I'm out on assignment which might explain the slight lag between posts -- well, there's the assignment and there was the awful case of stomach flu I endured the other night. I thought about giving you a blow-by-blow account of the stomach flu but decided that might be stretching our writer-reader relationship a bit. Several posts -- about NFL players, about the Pro Bowl, about the Angels outfield -- are lining up. For now, a quick post about writing ... and a single word.
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Lately, it seems, quite a few people have asked how I became a writer. It is an awkward question to answer because the premise is that I became a writer, and there's something about that word that still feels a little bit distant. Am I a writer? Me? It reminds me of when I was 24 or 25 years old, and I was a columnist at The Augusta Chronicle, and a little boy walked up to me at a ballgame to ask for my autograph. I was entirely sure he had me confused for someone else, and I said (gently, I thought), "Oh, you don't want my autograph." Of course, the boy broke out into tears -- suddenly I had turned into one of those jerks would wouldn't give a little kid an autograph -- and I think I gave him an autograph, bought him some cotton candy, gave him a piggy back ride, put money into his college education, anything I could think of to make up for my own stupid self-awareness problem.*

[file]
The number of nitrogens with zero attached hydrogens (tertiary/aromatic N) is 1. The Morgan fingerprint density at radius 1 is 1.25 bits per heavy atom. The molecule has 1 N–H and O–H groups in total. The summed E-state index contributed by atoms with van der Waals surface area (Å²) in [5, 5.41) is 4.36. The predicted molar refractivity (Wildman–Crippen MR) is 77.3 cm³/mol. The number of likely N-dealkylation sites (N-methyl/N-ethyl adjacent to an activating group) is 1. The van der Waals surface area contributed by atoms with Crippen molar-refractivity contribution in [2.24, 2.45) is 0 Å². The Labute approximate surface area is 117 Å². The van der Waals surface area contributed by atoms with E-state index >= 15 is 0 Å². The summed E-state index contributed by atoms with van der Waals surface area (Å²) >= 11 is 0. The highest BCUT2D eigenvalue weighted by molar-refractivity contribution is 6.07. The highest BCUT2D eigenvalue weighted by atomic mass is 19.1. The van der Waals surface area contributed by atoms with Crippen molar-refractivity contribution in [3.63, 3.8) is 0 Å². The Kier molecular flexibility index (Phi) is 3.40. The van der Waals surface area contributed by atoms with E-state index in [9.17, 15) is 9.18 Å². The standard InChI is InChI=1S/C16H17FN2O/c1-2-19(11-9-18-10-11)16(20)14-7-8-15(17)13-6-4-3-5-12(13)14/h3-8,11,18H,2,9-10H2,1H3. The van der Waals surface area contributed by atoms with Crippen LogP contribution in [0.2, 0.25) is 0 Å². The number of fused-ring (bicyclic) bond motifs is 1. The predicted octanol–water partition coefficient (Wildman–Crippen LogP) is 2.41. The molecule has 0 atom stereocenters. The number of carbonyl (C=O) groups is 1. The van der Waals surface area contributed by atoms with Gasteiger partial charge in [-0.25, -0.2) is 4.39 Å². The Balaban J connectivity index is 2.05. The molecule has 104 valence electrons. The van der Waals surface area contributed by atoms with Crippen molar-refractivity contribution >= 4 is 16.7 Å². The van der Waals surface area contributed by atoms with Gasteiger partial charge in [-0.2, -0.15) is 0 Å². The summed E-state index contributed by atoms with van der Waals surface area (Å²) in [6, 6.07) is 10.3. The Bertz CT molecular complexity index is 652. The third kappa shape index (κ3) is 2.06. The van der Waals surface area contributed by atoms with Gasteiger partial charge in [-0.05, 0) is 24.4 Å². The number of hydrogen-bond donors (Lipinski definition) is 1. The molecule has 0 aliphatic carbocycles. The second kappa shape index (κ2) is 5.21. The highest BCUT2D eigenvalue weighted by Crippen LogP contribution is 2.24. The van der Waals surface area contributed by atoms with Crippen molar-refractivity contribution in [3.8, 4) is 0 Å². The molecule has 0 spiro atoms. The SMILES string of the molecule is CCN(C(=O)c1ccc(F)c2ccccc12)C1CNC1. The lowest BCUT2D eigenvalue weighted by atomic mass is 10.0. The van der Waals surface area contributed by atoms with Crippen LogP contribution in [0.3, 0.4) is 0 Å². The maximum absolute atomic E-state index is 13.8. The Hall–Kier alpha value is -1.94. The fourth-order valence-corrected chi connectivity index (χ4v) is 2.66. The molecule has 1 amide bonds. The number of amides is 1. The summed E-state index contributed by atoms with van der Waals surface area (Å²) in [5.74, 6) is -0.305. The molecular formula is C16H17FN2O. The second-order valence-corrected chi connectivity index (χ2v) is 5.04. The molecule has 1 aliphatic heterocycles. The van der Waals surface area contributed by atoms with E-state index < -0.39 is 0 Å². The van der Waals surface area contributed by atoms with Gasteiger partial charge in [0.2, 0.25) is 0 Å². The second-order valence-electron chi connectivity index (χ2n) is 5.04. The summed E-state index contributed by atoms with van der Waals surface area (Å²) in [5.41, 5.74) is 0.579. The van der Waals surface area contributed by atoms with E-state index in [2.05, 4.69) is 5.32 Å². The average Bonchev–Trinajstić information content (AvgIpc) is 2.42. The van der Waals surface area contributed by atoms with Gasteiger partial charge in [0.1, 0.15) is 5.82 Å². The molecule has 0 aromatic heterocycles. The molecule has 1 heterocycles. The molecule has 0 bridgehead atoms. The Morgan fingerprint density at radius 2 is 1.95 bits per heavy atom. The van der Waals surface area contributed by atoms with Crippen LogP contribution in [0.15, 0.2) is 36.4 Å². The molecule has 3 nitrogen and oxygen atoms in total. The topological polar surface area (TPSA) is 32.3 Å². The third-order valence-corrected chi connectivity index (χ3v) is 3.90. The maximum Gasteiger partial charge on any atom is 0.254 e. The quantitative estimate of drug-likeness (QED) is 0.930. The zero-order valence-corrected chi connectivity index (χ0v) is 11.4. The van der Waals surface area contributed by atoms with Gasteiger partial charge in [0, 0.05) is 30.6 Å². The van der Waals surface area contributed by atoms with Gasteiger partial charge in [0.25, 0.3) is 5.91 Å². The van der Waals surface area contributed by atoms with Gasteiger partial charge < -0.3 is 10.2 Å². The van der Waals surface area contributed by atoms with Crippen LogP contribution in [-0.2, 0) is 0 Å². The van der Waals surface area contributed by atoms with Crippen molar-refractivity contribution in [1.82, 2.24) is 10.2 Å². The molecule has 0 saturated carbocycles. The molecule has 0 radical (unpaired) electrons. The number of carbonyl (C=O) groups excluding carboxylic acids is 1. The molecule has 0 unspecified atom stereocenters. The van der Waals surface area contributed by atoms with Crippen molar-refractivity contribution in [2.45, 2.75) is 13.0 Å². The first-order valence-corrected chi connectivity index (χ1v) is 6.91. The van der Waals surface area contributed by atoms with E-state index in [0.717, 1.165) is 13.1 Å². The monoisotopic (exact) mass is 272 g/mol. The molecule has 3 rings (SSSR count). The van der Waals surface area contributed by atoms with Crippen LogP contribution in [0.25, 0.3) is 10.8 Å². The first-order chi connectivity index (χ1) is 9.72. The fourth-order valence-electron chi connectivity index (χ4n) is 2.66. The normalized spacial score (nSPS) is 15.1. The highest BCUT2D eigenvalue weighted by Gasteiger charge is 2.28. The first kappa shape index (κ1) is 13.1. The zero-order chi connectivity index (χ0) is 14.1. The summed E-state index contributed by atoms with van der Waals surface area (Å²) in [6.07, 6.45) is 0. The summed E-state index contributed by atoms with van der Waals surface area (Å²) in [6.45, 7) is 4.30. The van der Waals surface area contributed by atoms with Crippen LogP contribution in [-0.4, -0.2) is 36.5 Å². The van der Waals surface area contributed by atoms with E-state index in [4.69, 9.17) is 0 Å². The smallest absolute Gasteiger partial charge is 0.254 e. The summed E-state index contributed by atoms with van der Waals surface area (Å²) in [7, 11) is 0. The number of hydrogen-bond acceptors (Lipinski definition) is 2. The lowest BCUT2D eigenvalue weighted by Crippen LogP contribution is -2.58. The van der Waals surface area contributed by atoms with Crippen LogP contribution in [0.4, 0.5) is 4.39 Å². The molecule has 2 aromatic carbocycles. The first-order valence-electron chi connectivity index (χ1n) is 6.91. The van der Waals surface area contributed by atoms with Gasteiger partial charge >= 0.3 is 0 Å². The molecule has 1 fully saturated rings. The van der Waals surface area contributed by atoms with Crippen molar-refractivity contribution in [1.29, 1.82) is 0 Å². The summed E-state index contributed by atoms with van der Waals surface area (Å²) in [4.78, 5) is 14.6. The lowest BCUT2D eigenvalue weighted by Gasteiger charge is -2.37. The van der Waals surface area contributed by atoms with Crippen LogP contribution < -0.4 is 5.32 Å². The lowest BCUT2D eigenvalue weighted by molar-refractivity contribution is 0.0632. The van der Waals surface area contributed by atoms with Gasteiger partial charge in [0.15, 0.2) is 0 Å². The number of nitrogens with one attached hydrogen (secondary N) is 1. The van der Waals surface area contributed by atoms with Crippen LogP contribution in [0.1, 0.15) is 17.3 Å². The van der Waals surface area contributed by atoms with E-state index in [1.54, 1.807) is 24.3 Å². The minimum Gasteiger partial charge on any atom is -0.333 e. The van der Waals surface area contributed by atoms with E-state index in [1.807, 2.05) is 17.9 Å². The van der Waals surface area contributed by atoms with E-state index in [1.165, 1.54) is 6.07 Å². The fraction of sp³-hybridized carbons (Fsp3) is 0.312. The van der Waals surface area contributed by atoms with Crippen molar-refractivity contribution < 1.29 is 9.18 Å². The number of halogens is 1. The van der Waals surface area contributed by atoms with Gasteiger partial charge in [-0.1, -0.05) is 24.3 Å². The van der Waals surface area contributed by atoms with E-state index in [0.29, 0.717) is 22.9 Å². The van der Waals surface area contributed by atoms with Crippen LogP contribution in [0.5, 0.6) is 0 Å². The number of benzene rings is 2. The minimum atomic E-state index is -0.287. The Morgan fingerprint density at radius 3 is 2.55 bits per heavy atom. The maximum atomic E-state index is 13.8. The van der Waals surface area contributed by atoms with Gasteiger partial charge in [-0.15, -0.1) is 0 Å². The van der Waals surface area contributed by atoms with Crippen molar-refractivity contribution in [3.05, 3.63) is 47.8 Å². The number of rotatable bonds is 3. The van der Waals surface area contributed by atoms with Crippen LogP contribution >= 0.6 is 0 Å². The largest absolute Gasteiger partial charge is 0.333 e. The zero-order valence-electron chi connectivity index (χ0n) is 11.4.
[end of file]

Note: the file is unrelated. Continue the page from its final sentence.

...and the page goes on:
*It only now occurred to me that this was probably 20 or so years ago, and the boy was probably 8 or 9 years old ... which would obviously make him 28 or 29 years old now. So there's a 28 or 29 year-old man out there somewhere who remembers the time that he asked for a simple autograph from the nobody local sports columnist and was initially rebuffed ...
Ever since then, whenever someone has asked me for an autograph I have enthusiastically signed it as if it felt normal ... but that feeling of "You are confusing me for someone else" has never faded. And so it is when people ask about me being a writer. I don't think of this as modesty, exactly. It's more like a constant crisis of self confidence. I never feel more than a few minutes away from someone official calling me up and saying: "Um, listen, we let this sportswriting gig go on long enough. It's time for you to start working for a living."
So, how did I become a writer? Not once in my childhood -- not a single time in memory -- did I ever have anyone tell me I had any talent for writing. This wasn't for want of good literary scouting; I am quite sure I never showed any talent. I did not like writing. I hear stories all the time of journalists and authors who have always known of their destinies, who started a family newspaper when they were 2 1/2 years old or who finished their first novel at the age of 7. I saw writing, any kind of writing, as a chore and a bore, and I didn't do any except in mandatory situations like when I had to write reports with fascinating and cheery themes like "Ohio: The Buckeye State" or "The Aztecs: Ahead of their time."
Still, the question has been asked enough times lately that I have asked myself: How? There had to be something in my childhood, some sign that I would someday write 4,000-word essays on Snuggies and the baseball Hall of Fame, that I would actually write books and columns for great American newspapers and stories for Sports Illustrated, for crying out loud.
My parents, I have mentioned a few times, were born in the former Soviet Union. They each moved around as children, each living colorful lives, and they came to America just three years before I was born. This gave me a pretty unique perspective, I suppose. At the time, it largely felt like they simply couldn't understand how important it was for me to get the cool Reeboks rather than the vastly cheaper generic sneakers I usually ended up getting.